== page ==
Her so-called "healthy" diet, she says, involved eliminating all junk food and adhering to a strict regime of mainly fruit and vegetables with the odd cereal bar. She also began to exercise excessively. The months passed, little by little the weight began to fall away and despite pleas from her family to eat more she was adamant that she would not. She became obsessed with food and ways to avoid eating it: shunning social occasions with friends, finding constant excuses to miss meals at home and never allowing herself enough calories to maintain a healthy figure.
Ramadan she describes as "an anorexic's dream come true". Why? Because she could go all day without eating a thing, get a daily dose of exercise and then at iftar, eat only a little. When she did eat she would do it in a ritualistic way - cutting her daily allowance of an apple into tiny pieces and eating them one after another, before washing it down with a single glass of orange juice.
She weighed herself every day. "If I had lost weight then my day would be good and if not then it was doomed to be bad," she says, adding that she began to develop all the typical signs and symptoms of anorexia. "I hadn't experienced a menstrual period in over a year and a half; my hair was coming out in handfuls; I had trouble sleeping; suffered from dizzy spells; and I constantly felt cold, not just a normal cold, though. This was like a bitter iciness which would engulf my bones. I ignored my grumbling belly and my hunger pangs. I didn't feel like doing anything. It was too exhausting and required too much effort."
And all the time she was lying to family and friends.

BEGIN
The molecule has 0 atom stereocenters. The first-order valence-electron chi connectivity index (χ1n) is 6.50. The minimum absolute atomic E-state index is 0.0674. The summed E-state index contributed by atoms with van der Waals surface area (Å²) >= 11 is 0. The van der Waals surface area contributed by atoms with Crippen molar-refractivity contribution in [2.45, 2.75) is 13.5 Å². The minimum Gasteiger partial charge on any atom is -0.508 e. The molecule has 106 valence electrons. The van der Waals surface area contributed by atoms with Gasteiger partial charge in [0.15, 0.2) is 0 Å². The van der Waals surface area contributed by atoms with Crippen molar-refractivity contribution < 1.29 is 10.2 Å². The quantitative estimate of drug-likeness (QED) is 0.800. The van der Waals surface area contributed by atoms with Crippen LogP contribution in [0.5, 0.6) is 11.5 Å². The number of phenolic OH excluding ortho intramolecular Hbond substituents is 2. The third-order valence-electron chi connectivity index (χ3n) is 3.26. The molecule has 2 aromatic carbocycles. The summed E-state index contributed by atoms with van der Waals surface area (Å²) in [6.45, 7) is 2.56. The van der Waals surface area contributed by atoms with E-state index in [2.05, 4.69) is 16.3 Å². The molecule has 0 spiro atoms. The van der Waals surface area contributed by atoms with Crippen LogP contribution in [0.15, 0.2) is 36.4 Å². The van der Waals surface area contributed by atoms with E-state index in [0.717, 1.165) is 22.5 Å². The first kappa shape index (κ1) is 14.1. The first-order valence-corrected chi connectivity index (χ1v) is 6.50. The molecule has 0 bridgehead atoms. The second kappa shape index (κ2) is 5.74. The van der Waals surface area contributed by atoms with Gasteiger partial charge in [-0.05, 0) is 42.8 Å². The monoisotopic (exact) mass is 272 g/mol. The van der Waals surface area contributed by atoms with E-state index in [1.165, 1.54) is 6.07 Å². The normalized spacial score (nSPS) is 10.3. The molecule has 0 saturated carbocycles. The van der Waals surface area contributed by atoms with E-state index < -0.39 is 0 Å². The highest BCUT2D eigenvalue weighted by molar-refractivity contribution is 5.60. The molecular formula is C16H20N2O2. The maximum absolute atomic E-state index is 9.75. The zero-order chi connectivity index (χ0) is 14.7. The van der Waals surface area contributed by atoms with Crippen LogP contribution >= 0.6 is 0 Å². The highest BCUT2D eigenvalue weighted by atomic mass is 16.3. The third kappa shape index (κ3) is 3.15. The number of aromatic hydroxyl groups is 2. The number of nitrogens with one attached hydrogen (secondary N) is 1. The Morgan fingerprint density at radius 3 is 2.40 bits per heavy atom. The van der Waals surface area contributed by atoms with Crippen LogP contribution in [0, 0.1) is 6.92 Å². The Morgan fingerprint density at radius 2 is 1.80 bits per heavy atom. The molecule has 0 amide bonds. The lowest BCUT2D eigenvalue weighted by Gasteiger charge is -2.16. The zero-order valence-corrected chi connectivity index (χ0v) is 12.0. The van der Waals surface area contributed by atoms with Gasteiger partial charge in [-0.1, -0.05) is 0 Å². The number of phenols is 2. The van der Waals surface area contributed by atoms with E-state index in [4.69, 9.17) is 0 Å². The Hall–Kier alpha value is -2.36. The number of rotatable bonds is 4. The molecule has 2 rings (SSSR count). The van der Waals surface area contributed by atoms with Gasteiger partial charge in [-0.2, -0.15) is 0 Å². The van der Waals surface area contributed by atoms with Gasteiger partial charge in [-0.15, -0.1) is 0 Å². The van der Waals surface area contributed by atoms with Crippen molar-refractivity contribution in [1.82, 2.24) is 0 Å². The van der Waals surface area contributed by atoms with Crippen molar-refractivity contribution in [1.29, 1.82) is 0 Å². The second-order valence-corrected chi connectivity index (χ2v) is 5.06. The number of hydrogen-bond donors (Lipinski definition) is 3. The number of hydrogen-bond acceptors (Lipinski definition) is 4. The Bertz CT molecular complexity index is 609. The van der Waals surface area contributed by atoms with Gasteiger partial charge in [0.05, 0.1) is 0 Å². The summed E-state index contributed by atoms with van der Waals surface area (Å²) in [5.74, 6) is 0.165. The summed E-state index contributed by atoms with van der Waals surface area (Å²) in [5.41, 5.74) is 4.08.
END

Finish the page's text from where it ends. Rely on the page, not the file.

"Looking back I'm ashamed at what a good liar I became," she says. "I became a master of deception. I didn't want to give up my food restrictions as they were the only thing I felt I could count on. Being thin was me; if I were to lose that, I felt I would lose myself."
Yet she knew she was drastically underweight.
"I could count my ribs and it was painful to sit for any reasonable amount of time," she says. "What's more, I could no longer fit into women's clothes. A size 8 was too baggy. I remember people passing comments on my appearance all the time and as sick as it may sound, I enjoyed hearing the comments, they made me proud."
After more than a year of extreme dieting, Al Romaithi finally hit bottom towards the end of 2004. She recalls sitting on the bathroom floor, after unsuccessfully attempting to make herself sick and feeling utter despair.
"That was the lowest point in my entire life," she says. "I just knew I couldn't go on like this. I even contemplated suicide."
Turning to her mother, whom she clearly respects greatly and credits for her unfailing love and patience, she asked for help. There was, however, nowhere in the UAE that specialised in the problem and so her parents sent her to a clinic in the UK.
It was there, over a period of several weeks, that little by little she began to recover.
"At first, like most anorexics, I was in complete denial," she says. "I was told I had to put on weight and the thought horrified me. What's more, I wasn't allowed to exercise, which I hated. At the clinic I was surrounded by other girls, all skeletal and all suffering from the same problems, yet for various reasons I couldn't relate to them. In my mind they were clearly anorexic but I believed I had the opposite problem - that I had gained too much weight and couldn't stop bingeing."